For centuries, Robin Hood has been portrayed as a fun-loving rascal, redistributing wealth not as some sort of proto-Marxist statement but just for the sheer pleasure of outfoxing the rich and powerful. Well, enough of that, the folks who made this latest iteration seem to have decided. Let’s examine the real Robin Hood, his iffy historical status notwithstanding. And so we get not an adventure but a grim, serious origin tale, in which Russell Crowe broods and scowls his way into outlaw infamy, looking as if he’d snap Errol Flynn in two for a single ill-timed “Ha ha!” Nobody swings from a rope in this picture; feats of derring-do are replaced by realistic political scheming and backbiting. The sheriff of Nottingham barely even makes an appearance. Little John is a dwarf. (Just kidding, but he’s about half his customary size.) An interesting idea, really—its only serious drawback being that it makes Robin Hood as boring as a chartered accountant.
Granted, the guy can still fire a mean arrow. In this telling, we first meet him as Robin Longstride, an archer in the service of Richard the Lionheart (Danny Huston). Disturbed by his role in the Crusades after getting the stink-eye from a doomed Muslim woman, Robin nonetheless feels honor-bound to return the royal crown to London after Richard is slain; en route, he poaches the identity of a dead knight, Sir Robert Loxley, and winds up being drafted by the knight’s father (Max von Sydow) into continuing the charade and marrying his daughter-in-law, Marion (Cate Blanchett, a rather imposing maid), who’ll otherwise lose all her property to widowhood. Sound exciting so far? Hang on, there’s a meanwhile: Meanwhile, snotty King John (Oscar Isaac) smacks his subjects with blatantly unfair taxes, unaware that his duplicitous underling Godfrey (Mark Strong) is secretly allied with the French and working to foment revolution from within. Yes, it’s all of your favorite fifth-period-history-class naps together in one motion picture!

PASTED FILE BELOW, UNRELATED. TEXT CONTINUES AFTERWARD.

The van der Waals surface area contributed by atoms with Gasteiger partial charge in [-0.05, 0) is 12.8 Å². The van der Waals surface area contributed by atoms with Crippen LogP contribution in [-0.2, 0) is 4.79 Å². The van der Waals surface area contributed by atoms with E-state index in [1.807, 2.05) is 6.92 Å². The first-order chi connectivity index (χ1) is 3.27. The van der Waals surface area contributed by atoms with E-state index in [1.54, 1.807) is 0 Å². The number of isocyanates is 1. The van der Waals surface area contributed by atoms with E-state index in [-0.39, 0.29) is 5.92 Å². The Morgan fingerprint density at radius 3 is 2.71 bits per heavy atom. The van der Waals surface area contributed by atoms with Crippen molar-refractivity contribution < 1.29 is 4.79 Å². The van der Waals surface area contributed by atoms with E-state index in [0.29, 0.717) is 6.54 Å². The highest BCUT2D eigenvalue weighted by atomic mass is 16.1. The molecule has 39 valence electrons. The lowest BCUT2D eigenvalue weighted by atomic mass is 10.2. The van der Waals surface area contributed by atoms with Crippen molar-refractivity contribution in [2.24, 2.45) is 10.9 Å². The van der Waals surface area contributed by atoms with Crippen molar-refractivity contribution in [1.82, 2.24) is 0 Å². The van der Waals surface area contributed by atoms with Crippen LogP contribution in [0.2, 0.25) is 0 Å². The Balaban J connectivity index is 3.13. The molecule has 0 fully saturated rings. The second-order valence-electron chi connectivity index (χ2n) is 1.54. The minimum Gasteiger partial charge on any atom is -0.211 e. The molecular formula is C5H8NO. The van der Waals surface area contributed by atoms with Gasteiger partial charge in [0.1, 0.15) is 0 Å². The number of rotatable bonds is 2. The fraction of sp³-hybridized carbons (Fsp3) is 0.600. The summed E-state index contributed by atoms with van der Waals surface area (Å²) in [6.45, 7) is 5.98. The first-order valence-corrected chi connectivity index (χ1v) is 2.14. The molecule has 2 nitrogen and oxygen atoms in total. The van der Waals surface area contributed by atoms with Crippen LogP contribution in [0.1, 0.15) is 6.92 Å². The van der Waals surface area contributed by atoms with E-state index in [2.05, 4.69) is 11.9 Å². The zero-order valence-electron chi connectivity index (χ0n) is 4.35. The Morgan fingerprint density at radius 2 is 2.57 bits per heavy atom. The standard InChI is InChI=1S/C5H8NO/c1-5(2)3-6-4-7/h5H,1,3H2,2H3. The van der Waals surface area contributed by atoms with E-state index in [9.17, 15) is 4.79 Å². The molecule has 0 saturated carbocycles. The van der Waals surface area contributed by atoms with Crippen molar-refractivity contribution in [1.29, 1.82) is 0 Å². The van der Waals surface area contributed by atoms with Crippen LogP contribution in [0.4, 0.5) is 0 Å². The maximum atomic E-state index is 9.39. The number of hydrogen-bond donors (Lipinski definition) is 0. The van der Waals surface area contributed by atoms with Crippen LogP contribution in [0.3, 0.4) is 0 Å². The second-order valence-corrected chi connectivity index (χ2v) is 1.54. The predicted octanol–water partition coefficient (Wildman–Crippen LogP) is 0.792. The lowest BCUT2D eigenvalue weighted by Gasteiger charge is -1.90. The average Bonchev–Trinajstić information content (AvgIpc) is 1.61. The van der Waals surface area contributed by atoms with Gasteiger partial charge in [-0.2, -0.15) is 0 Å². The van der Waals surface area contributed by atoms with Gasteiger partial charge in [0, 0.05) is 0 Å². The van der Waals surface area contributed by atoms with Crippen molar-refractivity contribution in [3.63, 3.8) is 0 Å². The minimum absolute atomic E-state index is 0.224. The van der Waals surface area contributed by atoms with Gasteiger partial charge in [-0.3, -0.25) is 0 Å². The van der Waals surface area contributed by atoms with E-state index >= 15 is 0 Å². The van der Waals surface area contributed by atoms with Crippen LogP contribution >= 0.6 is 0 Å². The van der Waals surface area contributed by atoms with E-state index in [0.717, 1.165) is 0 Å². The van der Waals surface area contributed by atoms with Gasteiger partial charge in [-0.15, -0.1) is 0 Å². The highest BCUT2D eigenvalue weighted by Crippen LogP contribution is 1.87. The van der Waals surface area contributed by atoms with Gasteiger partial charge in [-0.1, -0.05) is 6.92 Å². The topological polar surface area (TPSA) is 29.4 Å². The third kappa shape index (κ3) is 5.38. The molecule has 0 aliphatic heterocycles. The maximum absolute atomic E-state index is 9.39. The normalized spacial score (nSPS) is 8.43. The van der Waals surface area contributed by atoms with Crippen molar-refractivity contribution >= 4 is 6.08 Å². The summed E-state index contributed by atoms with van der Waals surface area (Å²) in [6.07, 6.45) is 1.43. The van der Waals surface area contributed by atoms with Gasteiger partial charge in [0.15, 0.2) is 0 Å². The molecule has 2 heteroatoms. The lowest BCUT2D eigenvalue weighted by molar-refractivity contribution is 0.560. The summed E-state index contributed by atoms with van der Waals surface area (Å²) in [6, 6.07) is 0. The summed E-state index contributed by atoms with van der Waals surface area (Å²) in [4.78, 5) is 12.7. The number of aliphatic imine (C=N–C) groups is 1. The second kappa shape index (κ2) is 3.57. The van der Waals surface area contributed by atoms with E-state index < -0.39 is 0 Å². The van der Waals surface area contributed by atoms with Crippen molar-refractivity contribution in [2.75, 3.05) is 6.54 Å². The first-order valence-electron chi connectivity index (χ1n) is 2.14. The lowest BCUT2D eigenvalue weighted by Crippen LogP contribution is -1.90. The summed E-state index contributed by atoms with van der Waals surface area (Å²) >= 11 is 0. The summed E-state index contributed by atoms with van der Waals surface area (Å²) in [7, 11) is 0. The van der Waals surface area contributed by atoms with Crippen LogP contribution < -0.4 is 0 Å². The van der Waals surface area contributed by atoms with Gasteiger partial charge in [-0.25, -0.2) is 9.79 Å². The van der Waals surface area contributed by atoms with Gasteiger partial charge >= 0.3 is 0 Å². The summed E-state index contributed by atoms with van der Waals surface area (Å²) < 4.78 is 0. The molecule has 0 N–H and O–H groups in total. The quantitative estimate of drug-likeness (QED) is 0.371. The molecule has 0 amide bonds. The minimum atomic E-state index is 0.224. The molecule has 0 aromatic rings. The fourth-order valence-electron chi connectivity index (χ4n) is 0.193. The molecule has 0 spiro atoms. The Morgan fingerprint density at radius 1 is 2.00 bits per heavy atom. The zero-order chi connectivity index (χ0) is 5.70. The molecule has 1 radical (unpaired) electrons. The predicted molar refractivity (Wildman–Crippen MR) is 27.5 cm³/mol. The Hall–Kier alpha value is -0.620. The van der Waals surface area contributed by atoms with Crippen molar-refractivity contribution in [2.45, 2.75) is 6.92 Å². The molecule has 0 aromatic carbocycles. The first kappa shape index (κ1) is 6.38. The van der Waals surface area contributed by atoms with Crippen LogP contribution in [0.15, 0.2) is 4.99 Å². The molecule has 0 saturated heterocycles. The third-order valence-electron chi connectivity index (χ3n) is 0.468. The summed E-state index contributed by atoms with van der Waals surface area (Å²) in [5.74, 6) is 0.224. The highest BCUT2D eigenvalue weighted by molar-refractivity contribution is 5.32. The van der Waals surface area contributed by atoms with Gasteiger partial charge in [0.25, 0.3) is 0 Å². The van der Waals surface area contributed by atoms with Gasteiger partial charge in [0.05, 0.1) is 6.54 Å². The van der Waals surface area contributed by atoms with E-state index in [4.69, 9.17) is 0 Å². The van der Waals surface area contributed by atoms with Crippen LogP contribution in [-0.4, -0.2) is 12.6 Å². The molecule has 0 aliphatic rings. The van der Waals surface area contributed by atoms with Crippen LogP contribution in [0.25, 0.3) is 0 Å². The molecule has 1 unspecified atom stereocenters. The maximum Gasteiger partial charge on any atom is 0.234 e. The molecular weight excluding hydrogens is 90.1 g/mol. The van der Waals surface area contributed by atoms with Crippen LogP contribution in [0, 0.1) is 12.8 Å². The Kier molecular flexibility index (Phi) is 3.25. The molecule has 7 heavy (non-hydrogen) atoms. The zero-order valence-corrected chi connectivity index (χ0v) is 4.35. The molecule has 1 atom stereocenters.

What’s missing from Robin Hood, which was written by Brian Helgeland (Green Zone, Man on Fire) and directed by Ridley Scott (in his fourth consecutive collaboration with Crowe), is the unapologetic Hollywood grandeur and star power that made Scott and Crowe’s Gladiator such an unexpected triumph. There are battle scenes a-plenty, but all of them are shot in the same motion-flurry style Scott now favors, and we’re never invested in the outcome; Robin and Marion fall in love, but what we see isn’t so much fiery passion as mild flirtation. It’s as if every potentially crowd-pleasing element of the story had been surgically excised … and since the legend of Robin Hood consists of nothing but crowd-pleasing elements, that doesn’t leave the patient a whole lot of options, recovery-wise.
If I haven’t really mentioned the Merry Men, that’s because the movie doesn’t seem to have any idea what to do with them, apart from basic introduction and general assembly. Even some of the best-known figures, like Will Scarlet (Scott Grimes), are essentially glorified extras. Robin and Little John (Kevin Durand, best known as Martin Keamy on Lost) brawl a little early on, and Friar Tuck (The Full Monty’s Mark Addy) gets a few decent lines, but this plodding saga has no time for ensemble work or comic relief, and it saves its sole instance of wit—a moment almost old-school corny enough to puncture all the strained seriousness that preceded it—for the last few seconds. “And so the legend begins,” grandly proclaims a title card just before the closing credits roll. Next time, try beginning the movie at that point as well.